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Discussion Starter · #1 ·
Around these parts I'm told blackberry is the main flow. Near my hive the blackberries are just starting so my theory is that any eggs laid today probably won't become foragers in time and may end up being a burden if there are too many and nothing to feed on. I'd like to stop feeding but they barely have any stores right now and I'd like to continue to feed until I see some capped honey (or syrup). Will feeding 2:1 vs 1:1 slow brood rearing? How much do they need to live and raise brood day to day? Current population seems 2-3x what I started with (a 3lb package) roughly 9 top bars worth of comb, mostly brood.
 

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Foragers will work themselves literally to death in NO time on a flow. Why would you want to limit brood production before the flow? :scratch: I would be trying to grow my population. The main "flow" may be blackberries...but are you saying there are no wildflowers, trees in bloom, etc? The bees know what to do. You don't have any stores in the top corners of your brood frames? If you have things blooming, I bet the bees are just fine... Feed until blackberries if that makes you feel better, but there are more resources than just blackberries....trust me. I hope somebody from your area responds. Probably hard to listen to somebody from So FLA....and I DO admit, I do not know your flows. Pretty sure there's a lot more going on than just blackberries though.

Edited to go back to your original question....2:1 (sugar to water) is usually used later in the year to help them store without as much effort in dehydration. Whether you do 1:1, 2:1, 3:1, etc...the queen will lay what she knows the hive can support. I'd be trying to grow them as much as I could. Drones can become a burden on a hive, especially late in the season, but I don't believe workers ever are. The workers lose so much population on an every day basis that they need the reinforcements. JMO!
 

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Discussion Starter · #3 ·
Why would you want to limit brood production before the flow?
it takes 3-4 weeks to go from egg to bee and a couple of weeks at least for bees to start foraging. According to Michael Bush its 42 days give or take a week. In that time I'm guessing the flow will be over or ending. It doesn't make sense to me to have peak population AFTER a flow.

The main "flow" may be blackberries...but are you saying there are no wildflowers, trees in bloom, etc?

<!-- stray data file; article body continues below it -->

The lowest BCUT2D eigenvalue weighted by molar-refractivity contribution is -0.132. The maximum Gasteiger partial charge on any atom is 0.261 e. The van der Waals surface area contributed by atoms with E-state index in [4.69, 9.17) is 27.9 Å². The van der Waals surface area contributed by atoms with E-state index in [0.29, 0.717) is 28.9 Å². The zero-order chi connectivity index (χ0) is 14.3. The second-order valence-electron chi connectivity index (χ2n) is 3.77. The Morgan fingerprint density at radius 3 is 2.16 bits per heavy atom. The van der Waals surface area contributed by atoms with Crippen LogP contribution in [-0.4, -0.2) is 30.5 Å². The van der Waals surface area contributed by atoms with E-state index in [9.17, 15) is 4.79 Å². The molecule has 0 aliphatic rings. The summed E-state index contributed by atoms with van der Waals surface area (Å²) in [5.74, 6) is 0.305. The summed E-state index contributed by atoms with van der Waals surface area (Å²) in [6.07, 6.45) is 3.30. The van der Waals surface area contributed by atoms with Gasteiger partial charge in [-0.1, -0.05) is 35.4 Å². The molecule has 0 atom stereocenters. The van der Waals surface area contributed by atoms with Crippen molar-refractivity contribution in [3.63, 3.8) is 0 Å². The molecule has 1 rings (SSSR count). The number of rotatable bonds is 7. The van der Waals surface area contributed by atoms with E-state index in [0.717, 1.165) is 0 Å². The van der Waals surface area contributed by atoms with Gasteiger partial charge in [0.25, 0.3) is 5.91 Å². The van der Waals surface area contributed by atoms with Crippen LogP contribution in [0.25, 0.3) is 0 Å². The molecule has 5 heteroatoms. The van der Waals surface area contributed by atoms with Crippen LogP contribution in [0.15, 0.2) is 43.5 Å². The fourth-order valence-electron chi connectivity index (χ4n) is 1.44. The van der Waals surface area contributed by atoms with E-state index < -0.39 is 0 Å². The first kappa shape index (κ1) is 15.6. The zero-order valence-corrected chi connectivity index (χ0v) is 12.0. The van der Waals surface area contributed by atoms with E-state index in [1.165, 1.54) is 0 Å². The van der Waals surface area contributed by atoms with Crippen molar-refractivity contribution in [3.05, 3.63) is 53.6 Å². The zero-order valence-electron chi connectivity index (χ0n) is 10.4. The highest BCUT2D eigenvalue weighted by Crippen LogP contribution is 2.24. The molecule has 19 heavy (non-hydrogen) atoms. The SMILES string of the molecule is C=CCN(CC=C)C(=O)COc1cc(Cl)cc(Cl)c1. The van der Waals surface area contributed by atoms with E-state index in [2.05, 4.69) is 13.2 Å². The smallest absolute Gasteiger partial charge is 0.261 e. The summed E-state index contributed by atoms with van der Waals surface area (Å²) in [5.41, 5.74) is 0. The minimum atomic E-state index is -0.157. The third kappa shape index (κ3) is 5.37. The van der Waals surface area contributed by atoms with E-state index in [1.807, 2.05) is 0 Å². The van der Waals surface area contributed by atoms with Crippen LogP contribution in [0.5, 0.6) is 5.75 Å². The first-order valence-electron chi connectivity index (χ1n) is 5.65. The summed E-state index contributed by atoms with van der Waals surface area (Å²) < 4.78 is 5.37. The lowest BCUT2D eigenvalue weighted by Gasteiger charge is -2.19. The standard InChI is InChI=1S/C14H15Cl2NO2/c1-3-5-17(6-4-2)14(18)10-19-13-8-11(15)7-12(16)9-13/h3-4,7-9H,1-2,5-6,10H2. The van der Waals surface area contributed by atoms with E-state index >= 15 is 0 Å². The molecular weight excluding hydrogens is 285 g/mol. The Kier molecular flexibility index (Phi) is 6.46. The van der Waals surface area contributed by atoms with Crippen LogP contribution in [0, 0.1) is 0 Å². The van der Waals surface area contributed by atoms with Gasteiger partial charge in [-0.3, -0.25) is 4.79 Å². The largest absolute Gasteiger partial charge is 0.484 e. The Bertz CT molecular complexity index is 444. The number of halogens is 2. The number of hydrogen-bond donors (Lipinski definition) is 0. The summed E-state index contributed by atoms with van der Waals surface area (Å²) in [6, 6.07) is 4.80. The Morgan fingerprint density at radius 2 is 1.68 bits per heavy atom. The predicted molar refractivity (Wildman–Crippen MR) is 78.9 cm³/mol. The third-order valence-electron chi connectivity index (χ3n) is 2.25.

So far I've seen no evidence that there's enough wild flower nectar. They bring in pollen but on every inspection I've seen only bee bread and pollen no stored honey at all and I've even been feeding a couple liters a week, more this week.

The bees know what to do.
I hear this a lot but bees are not magic animals. They can't see the future and even if they remembered last year they'd be remembering what happened in California.

You don't have any stores in the top corners of your brood frames?
barely anything.

Pretty sure there's a lot more going on than just blackberries though.
Probably true. Given what I've seen so far I'm just worried there'll be too many mouths to feed during a dearth. It may be completely unfounded but I'm worried about them. Last years hive didn't make it through winter.

Edited to go back to your original question....2:1 (sugar to water) is usually used later in the year to help them store without as much effort in dehydration. Whether you do 1:1, 2:1, 3:1, etc...the queen will lay what she knows the hive can support. I'd be trying to grow them as much as I could. Drones can become a burden on a hive, especially late in the season, but I don't believe workers ever are. The workers lose so much population on an every day basis that they need the reinforcements. JMO!
That's a good point. thanks.
 

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I would continue to feed 1:1 until you see excess nectar being stored. Controlling brood rearing to maximize a flow is usually meant for well established or overwintered colonies that are bursting at the seams with bees prior to the flow.

Being a current year package I would advise allowing the colony to build up as much as they can, at their own pace. The queen will know when to slow brood rearing. Be prepared to feed during a dearth if they need it to help them through. I know it can be difficult sometimes to look ahead, but we should be planning now for months in advance, the bees are. You want a strong, well populated colony this fall in preparation for winter. That process has already started in your colony.
 
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